How to Propagate a Fiddle Leaf Fig (with video!)
Quick: what’s the only thing better than a lush fiddle leaf fig plant?
If you answered “TWO lush fiddle leaf fig plants,” then you hit the nail on the head.
Nurturing this unique tree is a great experience, but even better is helping your tree produce another fiddle. Here’s how to do exactly that.
About a year ago, a 9-foot ficus lyrata plants had become a big Y-shape.
I wanted one of those two tall arms to produce more branches, and I knew I’d have to cut that limb down to make that happen.
What a perfect opportunity to start another tree from that cutting.
Here are the tools you will need to do the same with your fiddle leaf fig:
- Heavy duty, sterile pruning shears
- Rooting hormone (powder)
- A clean rag
- A vase or container with clean, room-temperature water
- Gardening gloves (optional)
Start by cutting off the branch you’d like to propagate.
If you want more tips on where and how to chop, watch the video inside the post How to Shape a Fiddle Leaf Fig Into a Tree.
Once you’ve made your cut, remove the lower leaves.
Surprisingly, they snap off remarkably easily. In fact, the feeling would be satisfying, like popping bubble wrap, if it weren’t for our love of these beautiful plants.
The sap is a skin irritant, so wear gloves if you’d like, or use your clean wipe to blot the substance off each “open sore.”
These circular wounds will scab over in no time, so don’t rub, just dab.
As a side note, these leaves need not be discarded.
The stem where you started will be the start of a newly propagated fiddle leaf fig. Leave one or two leaves on the tippy top of your new plant’s stem, and dip the raw, open cut end into rooting hormone to prompt it to produce roots at that site.
Then, the stem is placed gently into its new container to recover and get to work producing roots.
Keep the container in a place with bright, filtered sunlight. Change the water of your propagated stem every 2 to 3 days, and if you’d like to increase your plant’s chances of success, cover its head with a plastic bag until it’s time to pot your new plant into a growing medium.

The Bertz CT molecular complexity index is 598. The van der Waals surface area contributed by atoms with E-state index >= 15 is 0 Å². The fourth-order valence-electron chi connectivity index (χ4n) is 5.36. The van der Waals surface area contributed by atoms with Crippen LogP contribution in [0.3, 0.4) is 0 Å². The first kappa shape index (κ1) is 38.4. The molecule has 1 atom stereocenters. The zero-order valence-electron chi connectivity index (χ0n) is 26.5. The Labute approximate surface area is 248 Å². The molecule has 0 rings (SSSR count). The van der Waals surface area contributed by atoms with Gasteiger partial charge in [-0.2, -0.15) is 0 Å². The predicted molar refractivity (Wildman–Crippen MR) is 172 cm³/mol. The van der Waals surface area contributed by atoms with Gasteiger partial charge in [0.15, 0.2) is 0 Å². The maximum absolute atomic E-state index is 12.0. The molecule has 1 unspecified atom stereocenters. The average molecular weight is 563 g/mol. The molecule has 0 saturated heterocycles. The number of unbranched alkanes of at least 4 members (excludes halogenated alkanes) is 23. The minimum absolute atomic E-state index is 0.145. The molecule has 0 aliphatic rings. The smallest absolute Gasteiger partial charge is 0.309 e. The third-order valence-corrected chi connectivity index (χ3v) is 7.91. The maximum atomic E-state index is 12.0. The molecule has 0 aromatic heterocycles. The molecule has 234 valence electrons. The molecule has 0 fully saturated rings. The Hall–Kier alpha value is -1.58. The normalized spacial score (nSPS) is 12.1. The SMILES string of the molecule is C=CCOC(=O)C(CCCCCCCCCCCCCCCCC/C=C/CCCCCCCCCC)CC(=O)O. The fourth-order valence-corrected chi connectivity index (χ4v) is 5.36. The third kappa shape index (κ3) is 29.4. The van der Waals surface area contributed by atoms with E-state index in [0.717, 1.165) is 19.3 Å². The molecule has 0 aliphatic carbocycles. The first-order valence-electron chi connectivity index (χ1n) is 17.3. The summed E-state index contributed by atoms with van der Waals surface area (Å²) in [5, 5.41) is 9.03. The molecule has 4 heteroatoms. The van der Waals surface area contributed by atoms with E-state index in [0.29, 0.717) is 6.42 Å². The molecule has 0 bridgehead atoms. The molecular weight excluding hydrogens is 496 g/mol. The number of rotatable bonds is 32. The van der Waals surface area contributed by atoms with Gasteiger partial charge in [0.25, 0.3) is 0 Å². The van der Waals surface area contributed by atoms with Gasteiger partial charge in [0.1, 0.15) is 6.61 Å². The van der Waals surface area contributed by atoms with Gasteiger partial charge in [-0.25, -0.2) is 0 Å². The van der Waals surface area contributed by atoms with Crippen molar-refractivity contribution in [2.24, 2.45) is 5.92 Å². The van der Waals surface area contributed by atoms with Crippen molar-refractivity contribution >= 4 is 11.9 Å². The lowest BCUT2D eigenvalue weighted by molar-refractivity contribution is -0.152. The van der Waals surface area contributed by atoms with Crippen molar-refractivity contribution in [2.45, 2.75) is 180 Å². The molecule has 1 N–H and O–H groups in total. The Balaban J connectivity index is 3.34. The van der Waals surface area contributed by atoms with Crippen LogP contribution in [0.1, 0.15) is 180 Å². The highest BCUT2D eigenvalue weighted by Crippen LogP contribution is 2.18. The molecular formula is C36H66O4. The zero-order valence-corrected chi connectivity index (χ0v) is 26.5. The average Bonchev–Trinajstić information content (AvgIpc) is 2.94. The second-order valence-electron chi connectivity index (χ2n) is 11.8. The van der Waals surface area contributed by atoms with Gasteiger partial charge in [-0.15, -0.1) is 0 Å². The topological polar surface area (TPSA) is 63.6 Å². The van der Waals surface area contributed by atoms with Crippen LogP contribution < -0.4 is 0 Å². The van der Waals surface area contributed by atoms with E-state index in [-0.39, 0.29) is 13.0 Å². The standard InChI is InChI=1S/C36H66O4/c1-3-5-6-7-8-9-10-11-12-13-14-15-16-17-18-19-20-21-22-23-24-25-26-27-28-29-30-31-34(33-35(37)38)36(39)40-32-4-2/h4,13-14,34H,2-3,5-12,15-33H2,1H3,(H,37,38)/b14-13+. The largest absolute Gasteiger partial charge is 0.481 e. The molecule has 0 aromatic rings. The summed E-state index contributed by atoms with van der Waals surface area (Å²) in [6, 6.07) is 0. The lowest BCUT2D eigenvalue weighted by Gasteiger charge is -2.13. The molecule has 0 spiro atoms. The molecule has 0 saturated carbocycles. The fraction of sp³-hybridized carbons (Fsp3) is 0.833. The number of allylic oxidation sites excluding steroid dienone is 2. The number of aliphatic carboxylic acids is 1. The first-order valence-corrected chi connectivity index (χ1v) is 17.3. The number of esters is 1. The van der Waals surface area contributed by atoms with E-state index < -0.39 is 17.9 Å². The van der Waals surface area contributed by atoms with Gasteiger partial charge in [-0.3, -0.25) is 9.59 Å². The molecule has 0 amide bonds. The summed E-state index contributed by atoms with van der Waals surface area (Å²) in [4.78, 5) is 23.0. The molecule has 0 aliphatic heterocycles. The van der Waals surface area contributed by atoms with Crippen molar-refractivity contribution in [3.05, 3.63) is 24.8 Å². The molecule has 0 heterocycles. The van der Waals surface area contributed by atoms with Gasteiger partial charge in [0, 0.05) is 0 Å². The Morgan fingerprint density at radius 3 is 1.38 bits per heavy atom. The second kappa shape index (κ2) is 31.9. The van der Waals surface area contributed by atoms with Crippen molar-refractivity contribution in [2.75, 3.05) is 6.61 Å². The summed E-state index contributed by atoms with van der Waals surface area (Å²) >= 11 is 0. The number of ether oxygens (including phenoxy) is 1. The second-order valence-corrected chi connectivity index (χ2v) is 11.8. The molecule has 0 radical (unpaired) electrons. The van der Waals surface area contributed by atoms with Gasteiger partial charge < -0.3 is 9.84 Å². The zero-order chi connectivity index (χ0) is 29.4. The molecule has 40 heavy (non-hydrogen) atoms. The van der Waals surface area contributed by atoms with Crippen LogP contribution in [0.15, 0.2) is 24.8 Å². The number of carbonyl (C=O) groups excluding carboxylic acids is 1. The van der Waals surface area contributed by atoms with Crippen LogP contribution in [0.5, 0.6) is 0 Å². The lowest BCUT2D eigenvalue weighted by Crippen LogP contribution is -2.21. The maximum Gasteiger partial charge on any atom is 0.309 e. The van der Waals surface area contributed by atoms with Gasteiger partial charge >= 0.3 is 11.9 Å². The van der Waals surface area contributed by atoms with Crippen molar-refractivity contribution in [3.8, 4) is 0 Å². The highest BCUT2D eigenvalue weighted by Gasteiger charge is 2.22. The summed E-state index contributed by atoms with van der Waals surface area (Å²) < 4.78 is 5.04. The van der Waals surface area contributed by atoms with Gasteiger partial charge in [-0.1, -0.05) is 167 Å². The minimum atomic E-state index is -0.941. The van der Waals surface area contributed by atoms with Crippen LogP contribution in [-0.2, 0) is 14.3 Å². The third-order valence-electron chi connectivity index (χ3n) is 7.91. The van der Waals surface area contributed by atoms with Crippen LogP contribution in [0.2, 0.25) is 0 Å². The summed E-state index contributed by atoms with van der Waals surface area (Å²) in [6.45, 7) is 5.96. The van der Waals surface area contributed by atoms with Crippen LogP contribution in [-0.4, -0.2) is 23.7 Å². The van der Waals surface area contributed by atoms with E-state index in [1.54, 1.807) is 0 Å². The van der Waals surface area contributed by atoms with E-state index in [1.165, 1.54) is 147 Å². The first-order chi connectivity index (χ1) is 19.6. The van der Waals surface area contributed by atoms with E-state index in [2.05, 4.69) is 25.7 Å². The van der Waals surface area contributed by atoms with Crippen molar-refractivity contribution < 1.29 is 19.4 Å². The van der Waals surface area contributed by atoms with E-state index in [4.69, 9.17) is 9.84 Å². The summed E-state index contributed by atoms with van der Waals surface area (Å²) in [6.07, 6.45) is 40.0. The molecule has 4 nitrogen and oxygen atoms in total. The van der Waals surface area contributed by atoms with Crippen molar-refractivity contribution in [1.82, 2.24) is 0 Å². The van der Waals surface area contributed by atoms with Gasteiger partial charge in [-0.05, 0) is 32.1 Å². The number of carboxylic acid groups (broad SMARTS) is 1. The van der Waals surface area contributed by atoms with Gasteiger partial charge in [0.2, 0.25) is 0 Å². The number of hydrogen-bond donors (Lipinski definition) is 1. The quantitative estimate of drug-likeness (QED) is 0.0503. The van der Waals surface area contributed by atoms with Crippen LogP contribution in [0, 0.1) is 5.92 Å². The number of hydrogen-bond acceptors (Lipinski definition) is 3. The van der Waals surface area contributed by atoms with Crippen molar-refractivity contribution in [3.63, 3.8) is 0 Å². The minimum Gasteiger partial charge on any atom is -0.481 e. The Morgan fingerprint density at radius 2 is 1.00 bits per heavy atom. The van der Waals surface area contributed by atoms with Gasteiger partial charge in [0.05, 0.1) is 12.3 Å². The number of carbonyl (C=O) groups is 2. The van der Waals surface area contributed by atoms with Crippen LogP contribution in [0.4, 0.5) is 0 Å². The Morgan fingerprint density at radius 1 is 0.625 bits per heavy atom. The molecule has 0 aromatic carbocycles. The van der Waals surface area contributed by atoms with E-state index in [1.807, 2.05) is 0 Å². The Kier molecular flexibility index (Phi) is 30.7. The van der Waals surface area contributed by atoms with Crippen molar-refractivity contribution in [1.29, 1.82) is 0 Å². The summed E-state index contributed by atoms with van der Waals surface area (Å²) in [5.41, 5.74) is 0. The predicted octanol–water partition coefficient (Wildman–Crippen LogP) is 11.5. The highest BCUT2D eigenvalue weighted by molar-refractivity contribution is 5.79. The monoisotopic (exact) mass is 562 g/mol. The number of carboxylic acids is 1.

The process should take about 6-8 weeks.
Once your roots average at least a 1/2 inch, place your new beauty into its new mix within a well-draining, preferably pretty, planter pot.
Smaller Propagation Babies
Even more recently I adopted a fiddle that happened to have a number of teenie branches coming off its thick trunk.
I wanted to “clean up” the base of this tree to keep it contoured like a lolipop form instead of the bushy shapes you sometimes see in ficus lyrata plants.
In other words, I needed to cut them off. Would they regrow into their own independent trees? (I call successful cuttings “contributing members of society”).
Using sharp, sterile shears to nip the tiny branches off, remove lower little leaves, dip the cut end in rooting powder, and deposit them this time directly into their new potting mix.
It’s imperative you keep your cuttings moist, something many veteran fiddle owners hesitate to do, since the fear of root rot dominates so many conversations surrounding this species.
Sadly, I neglected just one of my twice-a-day soil mistings and three of my four little fiddles never fully recovered from that mistake.
This one plant, however, has been a shining success, and the reason I cannot wait to try propagation again.
It’s your turn now. Snap a “before” shot of your plant, follow the directions above, and then keep us posted in our online facebook group called the Fiddle Leaf Fig Plant Resource Group.
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